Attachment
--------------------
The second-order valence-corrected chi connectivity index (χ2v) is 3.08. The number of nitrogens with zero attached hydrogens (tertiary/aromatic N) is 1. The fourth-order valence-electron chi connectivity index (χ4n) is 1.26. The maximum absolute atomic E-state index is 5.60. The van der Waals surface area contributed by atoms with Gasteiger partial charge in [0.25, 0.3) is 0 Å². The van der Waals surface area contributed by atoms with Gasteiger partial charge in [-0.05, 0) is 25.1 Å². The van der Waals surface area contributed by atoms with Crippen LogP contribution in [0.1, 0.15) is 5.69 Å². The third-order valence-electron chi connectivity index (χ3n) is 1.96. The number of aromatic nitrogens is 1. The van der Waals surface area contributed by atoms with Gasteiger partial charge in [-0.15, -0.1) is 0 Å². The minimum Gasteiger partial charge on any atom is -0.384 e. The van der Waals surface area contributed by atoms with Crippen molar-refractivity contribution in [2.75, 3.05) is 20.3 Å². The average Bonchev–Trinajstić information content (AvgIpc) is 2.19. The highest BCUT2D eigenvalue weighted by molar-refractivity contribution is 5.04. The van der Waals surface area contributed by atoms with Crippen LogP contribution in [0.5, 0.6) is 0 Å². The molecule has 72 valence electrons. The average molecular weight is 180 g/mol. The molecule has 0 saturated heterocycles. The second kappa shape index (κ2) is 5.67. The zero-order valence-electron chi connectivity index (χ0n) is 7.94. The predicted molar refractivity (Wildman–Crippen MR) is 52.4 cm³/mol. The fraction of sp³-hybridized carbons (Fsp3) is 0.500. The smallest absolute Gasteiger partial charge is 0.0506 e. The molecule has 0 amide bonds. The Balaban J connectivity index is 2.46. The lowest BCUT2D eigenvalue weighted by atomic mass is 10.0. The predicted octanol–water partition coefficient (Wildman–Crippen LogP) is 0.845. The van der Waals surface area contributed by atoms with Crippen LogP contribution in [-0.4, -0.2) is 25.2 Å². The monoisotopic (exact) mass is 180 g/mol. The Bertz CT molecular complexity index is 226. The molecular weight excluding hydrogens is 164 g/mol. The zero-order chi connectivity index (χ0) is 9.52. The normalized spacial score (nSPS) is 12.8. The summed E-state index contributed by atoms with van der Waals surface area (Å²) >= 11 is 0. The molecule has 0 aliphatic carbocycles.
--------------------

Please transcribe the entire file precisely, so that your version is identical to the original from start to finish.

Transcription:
The second-order valence-corrected chi connectivity index (χ2v) is 3.08. The number of nitrogens with zero attached hydrogens (tertiary/aromatic N) is 1. The fourth-order valence-electron chi connectivity index (χ4n) is 1.26. The maximum absolute atomic E-state index is 5.60. The van der Waals surface area contributed by atoms with Gasteiger partial charge in [0.25, 0.3) is 0 Å². The van der Waals surface area contributed by atoms with Gasteiger partial charge in [-0.05, 0) is 25.1 Å². The van der Waals surface area contributed by atoms with Crippen LogP contribution in [0.1, 0.15) is 5.69 Å². The third-order valence-electron chi connectivity index (χ3n) is 1.96. The number of aromatic nitrogens is 1. The van der Waals surface area contributed by atoms with Gasteiger partial charge in [-0.15, -0.1) is 0 Å². The minimum Gasteiger partial charge on any atom is -0.384 e. The van der Waals surface area contributed by atoms with Crippen molar-refractivity contribution in [2.75, 3.05) is 20.3 Å². The average Bonchev–Trinajstić information content (AvgIpc) is 2.19. The highest BCUT2D eigenvalue weighted by molar-refractivity contribution is 5.04. The van der Waals surface area contributed by atoms with Crippen LogP contribution in [0.5, 0.6) is 0 Å². The molecule has 72 valence electrons. The average molecular weight is 180 g/mol. The molecule has 0 saturated heterocycles. The second kappa shape index (κ2) is 5.67. The zero-order valence-electron chi connectivity index (χ0n) is 7.94. The predicted molar refractivity (Wildman–Crippen MR) is 52.4 cm³/mol. The fraction of sp³-hybridized carbons (Fsp3) is 0.500. The smallest absolute Gasteiger partial charge is 0.0506 e. The molecule has 0 amide bonds. The Balaban J connectivity index is 2.46. The lowest BCUT2D eigenvalue weighted by atomic mass is 10.0. The predicted octanol–water partition coefficient (Wildman–Crippen LogP) is 0.845. The van der Waals surface area contributed by atoms with Crippen LogP contribution in [-0.4, -0.2) is 25.2 Å². The monoisotopic (exact) mass is 180 g/mol. The Bertz CT molecular complexity index is 226. The molecular weight excluding hydrogens is 164 g/mol. The zero-order chi connectivity index (χ0) is 9.52. The normalized spacial score (nSPS) is 12.8. The summed E-state index contributed by atoms with van der Waals surface area (Å²) >= 11 is 0. The molecule has 0 aliphatic carbocycles.